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Childhood's End Social Concerns

This Study Guide consists of approximately 49 pages of chapter summaries, quotes, character analysis, themes, and more - everything you need to sharpen your knowledge of Childhood's End.
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Social Concerns

The opening of the novel describes an arms and space race which humanity can no longer control; Childhood's End suggests men desperately need a benevolent alien to save them from the politics and technologies that flow from their own nature. But it also suggests that man's nature must be abandoned and thus seems to acquiesce in the abolition of humanity that is portrayed, with elegiac qualification, as a triumph in its last pages.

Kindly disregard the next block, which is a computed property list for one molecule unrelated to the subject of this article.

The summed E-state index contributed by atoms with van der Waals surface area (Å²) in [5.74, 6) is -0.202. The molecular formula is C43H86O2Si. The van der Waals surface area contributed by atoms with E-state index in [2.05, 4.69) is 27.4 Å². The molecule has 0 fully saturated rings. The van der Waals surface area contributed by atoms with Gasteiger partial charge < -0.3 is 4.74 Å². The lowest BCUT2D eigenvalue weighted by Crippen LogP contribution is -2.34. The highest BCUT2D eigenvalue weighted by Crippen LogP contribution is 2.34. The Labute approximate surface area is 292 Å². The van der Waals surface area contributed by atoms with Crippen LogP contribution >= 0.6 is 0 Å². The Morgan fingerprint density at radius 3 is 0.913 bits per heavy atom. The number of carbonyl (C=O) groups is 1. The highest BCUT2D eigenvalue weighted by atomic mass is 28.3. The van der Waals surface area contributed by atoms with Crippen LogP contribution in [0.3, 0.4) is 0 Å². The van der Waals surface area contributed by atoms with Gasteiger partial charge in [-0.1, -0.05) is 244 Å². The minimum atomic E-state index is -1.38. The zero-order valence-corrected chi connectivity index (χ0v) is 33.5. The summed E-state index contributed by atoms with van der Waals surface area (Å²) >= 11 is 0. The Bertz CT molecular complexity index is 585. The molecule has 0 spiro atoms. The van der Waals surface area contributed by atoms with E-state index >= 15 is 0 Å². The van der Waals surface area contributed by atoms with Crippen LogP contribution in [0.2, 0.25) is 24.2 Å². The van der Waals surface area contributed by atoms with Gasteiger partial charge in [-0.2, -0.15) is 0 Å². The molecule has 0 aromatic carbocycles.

Its anxiety over nuclear power is projected into an anxiety over the potentially explosive aspects of human nature.

A more central concern is the division the novel portrays between the generations in an era of swift technological and cultural change: "The present sheared asunder from the past as an iceberg splits from its frozen, parent cliffs, and goes sailing out to sea in lonely pride." The parents find their children's dreams impenetrable, and the parental...

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This section contains 296 words
(approx. 1 page at 300 words per page)
Purchase our Childhood's End Study Guide
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Childhood's End from BookRags and Gale's For Students Series. ©2005-2006 Thomson Gale, a part of the Thomson Corporation. All rights reserved.
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